If you have ever taken a literature class, you were likely taught how to analyze a character. But let’s be honest—as high school students, we likely didn’t pay as close attention as we maybe should have.
Plus, at the time, we might not have realized we wanted to become writers and readers would analyze our characters one day. In this article, I show you the different steps of how to analyze a character: what to look for, how to apply it to your writing, and as usual, provide examples.
Ready to dive in? Grab a notebook, a great writing pen, and your favorite fiction story, and let’s get into it!
Table of Contents
How To Analyze A Character: What To Look For
There are five key steps to pay attention to when learning how to analyze a character. In addition to these five however, there are two more steps we should be aware of. We’ll start with the first five:
#1 – Identify Motivation
When learning how to analyze a character, one of the most important tactics to use first is pinpointing what motivates them. Why we do what we do directly reveals our character.
For instance, if a teenage boy offers to help an elderly woman carry her groceries because she reminds him of his recently deceased grandmother, his motivation comes from grief.
However, if he offers to help because the girl next door is watching (the one he has had a crush on for the last year)…this motivation comes from an entirely different place.
#2 – Pay Attention To Actions
Similar to motivation, paying attention to a character’s actions reveals quite a bit about them. When walking into a crowded café, does the character choose a seat with his back to the wall, or sit at a table in the middle of the room?
Does she order the least expensive drink but tip well, or order an expensive coffee and neglect to leave a tip? Actions reveal the nuance in a character.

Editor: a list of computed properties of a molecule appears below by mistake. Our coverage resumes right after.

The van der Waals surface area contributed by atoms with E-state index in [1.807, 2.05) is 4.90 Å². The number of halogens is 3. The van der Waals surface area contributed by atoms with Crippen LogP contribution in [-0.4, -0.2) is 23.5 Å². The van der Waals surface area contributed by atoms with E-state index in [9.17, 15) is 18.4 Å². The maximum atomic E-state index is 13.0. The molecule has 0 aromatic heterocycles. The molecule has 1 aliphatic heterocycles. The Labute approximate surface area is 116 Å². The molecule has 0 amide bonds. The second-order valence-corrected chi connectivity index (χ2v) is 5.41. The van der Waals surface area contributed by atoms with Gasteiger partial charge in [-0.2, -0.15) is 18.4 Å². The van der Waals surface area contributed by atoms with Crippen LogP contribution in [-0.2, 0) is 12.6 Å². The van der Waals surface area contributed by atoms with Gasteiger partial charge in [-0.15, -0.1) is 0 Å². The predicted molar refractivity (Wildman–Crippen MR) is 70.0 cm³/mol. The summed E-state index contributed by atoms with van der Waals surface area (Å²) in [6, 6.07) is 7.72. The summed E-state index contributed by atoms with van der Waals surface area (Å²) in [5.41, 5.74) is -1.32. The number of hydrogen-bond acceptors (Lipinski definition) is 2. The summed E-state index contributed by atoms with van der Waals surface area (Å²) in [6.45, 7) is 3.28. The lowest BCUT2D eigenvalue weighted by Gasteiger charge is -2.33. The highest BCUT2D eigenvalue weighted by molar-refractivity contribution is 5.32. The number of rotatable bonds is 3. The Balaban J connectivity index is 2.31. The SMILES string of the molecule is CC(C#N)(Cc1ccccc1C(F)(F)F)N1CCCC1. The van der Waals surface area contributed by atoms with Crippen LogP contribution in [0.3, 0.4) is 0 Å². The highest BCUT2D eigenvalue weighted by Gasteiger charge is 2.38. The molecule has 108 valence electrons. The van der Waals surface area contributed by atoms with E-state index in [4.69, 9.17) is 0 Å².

#3 – Listen To Dialogue
Read the following two lines of dialogue and infer what you can about who may have said them:
“I been hoping to meet up with ya. I seen you around and been wonderin’ if ya could tell me more about the history of this here place.”
“I’ve been hoping to meet up with. I saw you the other day in the café and noticed you’re studying history. Is there a time you may be available to explain the history of this town?”
How a character speaks reveals innumerable aspects about them, their background, and more.
#4 – What Do They Look Like?
Character descriptions can portray quite a bit about someone and their circumstances. Is he well built and stands tall? Is she tall, lanky, and stooped? Does he wear oversized clothes that appear worn and stained? Does she wear business clothes with sneakers?
Is a character sweaty and wipes their hands on their jeans before shaking someone’s hand? Do they run their hand through their styled hair before entering the building, or smash a hat on their head?
#5 – Is There Meaning In Their Name?
Authors often spend quite a bit of time naming their characters. When learning how to analyze a character, noting their name is crucial. Think of Severus Snape. Consider Lily Potter. What about Goldilocks? Rumpelstiltskin? Buddy (from the Christmas movie)?
Each name carries a drastically different emotion when read. Imagine Goldilocks’ name being Maleficent. The name would not seem to align with the character.
#6 – Noticing Person: How To Use It For Your Own Writing
We’ve discussed how to analyze a character in the above five steps, but step six drastically impacts how you can use the above tips.